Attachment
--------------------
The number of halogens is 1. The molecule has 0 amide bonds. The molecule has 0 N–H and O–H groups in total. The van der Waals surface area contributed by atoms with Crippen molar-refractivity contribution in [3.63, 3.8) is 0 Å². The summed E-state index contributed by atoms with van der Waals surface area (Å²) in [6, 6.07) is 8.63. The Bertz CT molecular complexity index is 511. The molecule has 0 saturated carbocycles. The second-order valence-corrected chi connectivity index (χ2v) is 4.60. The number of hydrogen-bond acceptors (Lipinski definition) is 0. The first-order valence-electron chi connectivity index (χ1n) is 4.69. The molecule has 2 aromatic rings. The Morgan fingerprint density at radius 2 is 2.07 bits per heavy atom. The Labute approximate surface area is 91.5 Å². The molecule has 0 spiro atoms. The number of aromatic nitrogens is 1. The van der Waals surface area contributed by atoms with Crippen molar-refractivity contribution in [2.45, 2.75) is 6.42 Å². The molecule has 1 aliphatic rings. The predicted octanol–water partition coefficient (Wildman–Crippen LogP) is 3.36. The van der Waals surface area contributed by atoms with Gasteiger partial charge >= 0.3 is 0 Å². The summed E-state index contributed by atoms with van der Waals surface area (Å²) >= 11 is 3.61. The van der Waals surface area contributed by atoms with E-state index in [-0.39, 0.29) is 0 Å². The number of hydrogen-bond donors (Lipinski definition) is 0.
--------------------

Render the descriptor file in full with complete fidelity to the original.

The number of halogens is 1. The molecule has 0 amide bonds. The molecule has 0 N–H and O–H groups in total. The van der Waals surface area contributed by atoms with Crippen molar-refractivity contribution in [3.63, 3.8) is 0 Å². The summed E-state index contributed by atoms with van der Waals surface area (Å²) in [6, 6.07) is 8.63. The Bertz CT molecular complexity index is 511. The molecule has 0 saturated carbocycles. The second-order valence-corrected chi connectivity index (χ2v) is 4.60. The number of hydrogen-bond acceptors (Lipinski definition) is 0. The first-order valence-electron chi connectivity index (χ1n) is 4.69. The molecule has 2 aromatic rings. The Morgan fingerprint density at radius 2 is 2.07 bits per heavy atom. The Labute approximate surface area is 91.5 Å². The molecule has 0 spiro atoms. The number of aromatic nitrogens is 1. The van der Waals surface area contributed by atoms with Crippen molar-refractivity contribution in [2.45, 2.75) is 6.42 Å². The molecule has 1 aliphatic rings. The predicted octanol–water partition coefficient (Wildman–Crippen LogP) is 3.36. The van der Waals surface area contributed by atoms with Gasteiger partial charge >= 0.3 is 0 Å². The summed E-state index contributed by atoms with van der Waals surface area (Å²) >= 11 is 3.61. The van der Waals surface area contributed by atoms with E-state index in [-0.39, 0.29) is 0 Å². The number of hydrogen-bond donors (Lipinski definition) is 0.